The ring-tailed lemur is the best known of all lemur species, notorious for its black and white striped tail. The tail is used as a flag as the lemurs walk, held aloft so others can see. It is also used in 'stink fights' where the animals rub their tails against scent glands on their arms and wave them over their heads at their opponent. This suggests that smell is an important way of communicating for the lemurs.
The ring-tailed lemurs are very sociable creatures, living in groups from five to 30 individuals in small home ranges. The females are dominant within the groups.
The ring-tailed lemur enclosure is kindly sponsored by Redmaids' High School.
Ring-tailed lemurs are herbivores. They predominantly feed on fruit. leaves and flowers, but will very occasionally eat insects too. Ring-tailed lemurs feed in trees, jumping from branch to branch to avoid the sharp spines, and also forage on the ground.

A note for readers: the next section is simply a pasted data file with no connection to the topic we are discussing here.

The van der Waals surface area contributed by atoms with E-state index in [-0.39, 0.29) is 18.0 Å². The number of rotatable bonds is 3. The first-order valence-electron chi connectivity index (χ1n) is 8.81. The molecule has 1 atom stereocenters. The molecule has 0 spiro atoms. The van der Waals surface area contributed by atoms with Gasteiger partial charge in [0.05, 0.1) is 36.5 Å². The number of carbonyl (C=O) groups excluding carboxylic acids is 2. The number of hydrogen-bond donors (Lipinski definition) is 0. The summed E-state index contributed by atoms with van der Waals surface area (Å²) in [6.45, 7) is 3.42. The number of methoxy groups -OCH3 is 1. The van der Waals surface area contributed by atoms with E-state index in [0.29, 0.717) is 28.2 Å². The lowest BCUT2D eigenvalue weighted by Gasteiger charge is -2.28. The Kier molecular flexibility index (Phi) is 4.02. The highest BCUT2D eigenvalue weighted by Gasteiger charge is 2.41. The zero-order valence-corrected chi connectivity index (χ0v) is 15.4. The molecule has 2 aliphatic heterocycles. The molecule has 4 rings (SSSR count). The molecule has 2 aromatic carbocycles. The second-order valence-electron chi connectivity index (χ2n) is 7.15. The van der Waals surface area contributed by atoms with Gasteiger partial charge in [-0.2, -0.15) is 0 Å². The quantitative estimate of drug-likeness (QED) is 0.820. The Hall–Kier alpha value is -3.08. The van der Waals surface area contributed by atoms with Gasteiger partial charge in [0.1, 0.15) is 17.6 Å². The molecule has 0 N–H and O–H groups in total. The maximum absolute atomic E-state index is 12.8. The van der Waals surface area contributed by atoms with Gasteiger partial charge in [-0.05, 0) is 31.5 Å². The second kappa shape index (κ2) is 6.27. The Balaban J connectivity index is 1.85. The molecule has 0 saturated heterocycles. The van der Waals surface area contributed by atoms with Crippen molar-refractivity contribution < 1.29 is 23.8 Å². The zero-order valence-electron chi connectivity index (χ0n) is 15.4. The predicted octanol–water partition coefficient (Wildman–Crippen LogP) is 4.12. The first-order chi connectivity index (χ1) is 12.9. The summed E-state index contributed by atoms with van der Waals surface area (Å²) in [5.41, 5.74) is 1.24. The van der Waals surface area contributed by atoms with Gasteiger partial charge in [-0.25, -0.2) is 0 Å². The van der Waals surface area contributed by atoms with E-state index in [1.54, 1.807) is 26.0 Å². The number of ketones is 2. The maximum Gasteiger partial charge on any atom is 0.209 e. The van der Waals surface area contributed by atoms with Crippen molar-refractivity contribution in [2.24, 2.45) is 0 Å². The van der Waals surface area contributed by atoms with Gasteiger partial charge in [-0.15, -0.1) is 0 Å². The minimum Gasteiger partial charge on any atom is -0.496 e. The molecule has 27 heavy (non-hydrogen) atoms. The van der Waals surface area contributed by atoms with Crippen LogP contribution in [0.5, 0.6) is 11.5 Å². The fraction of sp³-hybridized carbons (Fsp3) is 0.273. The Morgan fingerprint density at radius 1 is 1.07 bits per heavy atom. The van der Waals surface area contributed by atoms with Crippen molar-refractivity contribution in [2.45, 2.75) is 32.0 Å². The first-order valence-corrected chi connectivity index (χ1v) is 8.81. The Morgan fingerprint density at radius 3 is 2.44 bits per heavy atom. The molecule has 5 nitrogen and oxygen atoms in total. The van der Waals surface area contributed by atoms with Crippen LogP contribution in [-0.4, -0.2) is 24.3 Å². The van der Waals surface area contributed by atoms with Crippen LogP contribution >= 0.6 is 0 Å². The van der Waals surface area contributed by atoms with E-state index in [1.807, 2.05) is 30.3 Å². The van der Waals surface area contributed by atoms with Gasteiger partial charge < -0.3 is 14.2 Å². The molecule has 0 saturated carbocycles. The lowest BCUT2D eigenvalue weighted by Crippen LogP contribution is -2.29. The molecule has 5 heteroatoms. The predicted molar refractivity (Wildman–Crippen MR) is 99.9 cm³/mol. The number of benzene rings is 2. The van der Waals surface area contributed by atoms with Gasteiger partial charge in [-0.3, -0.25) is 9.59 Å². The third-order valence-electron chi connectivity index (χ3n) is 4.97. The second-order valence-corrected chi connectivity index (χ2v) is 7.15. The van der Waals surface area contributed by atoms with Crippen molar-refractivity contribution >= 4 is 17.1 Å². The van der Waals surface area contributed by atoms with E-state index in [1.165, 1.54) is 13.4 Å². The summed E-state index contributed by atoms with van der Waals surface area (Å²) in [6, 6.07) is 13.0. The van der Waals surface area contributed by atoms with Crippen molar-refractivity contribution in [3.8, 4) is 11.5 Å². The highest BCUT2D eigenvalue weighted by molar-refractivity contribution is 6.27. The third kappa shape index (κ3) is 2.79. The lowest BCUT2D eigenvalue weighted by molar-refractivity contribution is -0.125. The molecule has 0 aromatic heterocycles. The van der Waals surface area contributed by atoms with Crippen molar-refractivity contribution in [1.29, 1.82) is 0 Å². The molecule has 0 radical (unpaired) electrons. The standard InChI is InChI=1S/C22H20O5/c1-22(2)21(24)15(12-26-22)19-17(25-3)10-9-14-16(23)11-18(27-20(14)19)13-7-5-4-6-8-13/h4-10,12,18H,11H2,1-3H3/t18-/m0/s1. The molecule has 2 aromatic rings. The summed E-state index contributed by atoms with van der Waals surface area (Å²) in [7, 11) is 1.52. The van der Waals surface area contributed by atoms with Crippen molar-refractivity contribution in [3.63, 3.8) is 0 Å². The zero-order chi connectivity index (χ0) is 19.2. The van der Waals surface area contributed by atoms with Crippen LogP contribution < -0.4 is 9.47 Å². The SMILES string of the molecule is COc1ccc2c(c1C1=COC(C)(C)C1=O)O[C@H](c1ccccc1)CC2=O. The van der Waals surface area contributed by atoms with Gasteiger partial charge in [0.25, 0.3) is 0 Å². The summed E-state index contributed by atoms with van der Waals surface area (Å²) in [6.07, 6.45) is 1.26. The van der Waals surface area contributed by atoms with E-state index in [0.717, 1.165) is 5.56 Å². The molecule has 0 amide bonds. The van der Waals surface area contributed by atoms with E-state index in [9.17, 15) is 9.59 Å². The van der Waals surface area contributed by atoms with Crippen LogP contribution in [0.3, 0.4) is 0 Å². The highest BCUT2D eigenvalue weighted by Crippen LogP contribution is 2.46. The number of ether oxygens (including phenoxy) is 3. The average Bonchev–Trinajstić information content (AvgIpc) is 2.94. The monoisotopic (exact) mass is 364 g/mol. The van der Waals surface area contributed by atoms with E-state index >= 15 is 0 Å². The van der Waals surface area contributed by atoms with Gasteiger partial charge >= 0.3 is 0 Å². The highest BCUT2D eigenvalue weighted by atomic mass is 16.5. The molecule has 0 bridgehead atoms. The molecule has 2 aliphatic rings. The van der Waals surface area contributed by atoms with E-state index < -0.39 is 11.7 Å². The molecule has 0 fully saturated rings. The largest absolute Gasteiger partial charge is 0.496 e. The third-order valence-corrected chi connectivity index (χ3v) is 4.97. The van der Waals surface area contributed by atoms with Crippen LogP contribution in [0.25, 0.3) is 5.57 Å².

In the wild these lemurs live in tropical dry forest and scrub forest in south and southwest Madagascar. The areas can get very cold at night, so the lemurs warm up by basking in the morning sun, often sitting in a yoga-like position.
This species of lemur is classified as Endangered. Their forest habitat is being destroyed for slash and burn agriculture, charcoal production and mining for gemstones and minerals. They are also threatened by predators and human hunting.
Our ring-tailed lemurs share the Lemur Walkthrough with a smaller group of crowned lemurs. Ring-tailed lemurs love sunbathing and will line up next to each other to sunbathe together, while they'll cuddle up tightly together in colder weather.
You can find our ring-tailed lemurs in Monkey Jungle and in the Lemur Walkthrough (closed during winter months)
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